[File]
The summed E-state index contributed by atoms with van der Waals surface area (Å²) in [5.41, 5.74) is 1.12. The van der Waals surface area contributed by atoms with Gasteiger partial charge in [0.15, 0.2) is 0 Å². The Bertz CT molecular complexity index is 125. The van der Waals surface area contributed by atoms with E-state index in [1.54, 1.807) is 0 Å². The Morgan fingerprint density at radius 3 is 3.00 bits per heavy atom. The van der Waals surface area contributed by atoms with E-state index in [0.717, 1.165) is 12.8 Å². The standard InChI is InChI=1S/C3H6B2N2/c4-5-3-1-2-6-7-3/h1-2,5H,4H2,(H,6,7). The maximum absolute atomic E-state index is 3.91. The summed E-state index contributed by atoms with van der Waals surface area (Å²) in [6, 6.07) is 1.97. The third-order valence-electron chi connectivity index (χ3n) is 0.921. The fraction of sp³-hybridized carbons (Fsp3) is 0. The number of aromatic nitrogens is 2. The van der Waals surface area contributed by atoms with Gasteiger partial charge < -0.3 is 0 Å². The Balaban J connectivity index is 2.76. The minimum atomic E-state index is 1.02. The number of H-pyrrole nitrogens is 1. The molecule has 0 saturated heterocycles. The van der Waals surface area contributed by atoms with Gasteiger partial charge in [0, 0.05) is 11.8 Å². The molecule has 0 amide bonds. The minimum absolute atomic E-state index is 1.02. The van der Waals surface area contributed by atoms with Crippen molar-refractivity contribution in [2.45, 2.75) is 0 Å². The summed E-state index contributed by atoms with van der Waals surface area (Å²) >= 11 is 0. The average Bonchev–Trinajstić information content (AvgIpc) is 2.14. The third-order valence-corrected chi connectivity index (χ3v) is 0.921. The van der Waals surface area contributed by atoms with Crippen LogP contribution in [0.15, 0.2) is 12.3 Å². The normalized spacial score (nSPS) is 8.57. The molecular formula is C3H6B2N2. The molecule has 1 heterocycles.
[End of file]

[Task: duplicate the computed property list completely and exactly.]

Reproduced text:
The summed E-state index contributed by atoms with van der Waals surface area (Å²) in [5.41, 5.74) is 1.12. The van der Waals surface area contributed by atoms with Gasteiger partial charge in [0.15, 0.2) is 0 Å². The Bertz CT molecular complexity index is 125. The van der Waals surface area contributed by atoms with E-state index in [1.54, 1.807) is 0 Å². The Morgan fingerprint density at radius 3 is 3.00 bits per heavy atom. The van der Waals surface area contributed by atoms with E-state index in [0.717, 1.165) is 12.8 Å². The standard InChI is InChI=1S/C3H6B2N2/c4-5-3-1-2-6-7-3/h1-2,5H,4H2,(H,6,7). The maximum absolute atomic E-state index is 3.91. The summed E-state index contributed by atoms with van der Waals surface area (Å²) in [6, 6.07) is 1.97. The third-order valence-electron chi connectivity index (χ3n) is 0.921. The fraction of sp³-hybridized carbons (Fsp3) is 0. The number of aromatic nitrogens is 2. The van der Waals surface area contributed by atoms with Gasteiger partial charge < -0.3 is 0 Å². The Balaban J connectivity index is 2.76. The minimum atomic E-state index is 1.02. The number of H-pyrrole nitrogens is 1. The molecule has 0 saturated heterocycles. The van der Waals surface area contributed by atoms with Gasteiger partial charge in [0, 0.05) is 11.8 Å². The molecule has 0 amide bonds. The minimum absolute atomic E-state index is 1.02. The van der Waals surface area contributed by atoms with Crippen molar-refractivity contribution in [2.45, 2.75) is 0 Å². The summed E-state index contributed by atoms with van der Waals surface area (Å²) >= 11 is 0. The average Bonchev–Trinajstić information content (AvgIpc) is 2.14. The third-order valence-corrected chi connectivity index (χ3v) is 0.921. The van der Waals surface area contributed by atoms with Crippen LogP contribution in [0.15, 0.2) is 12.3 Å². The normalized spacial score (nSPS) is 8.57. The molecular formula is C3H6B2N2. The molecule has 1 heterocycles.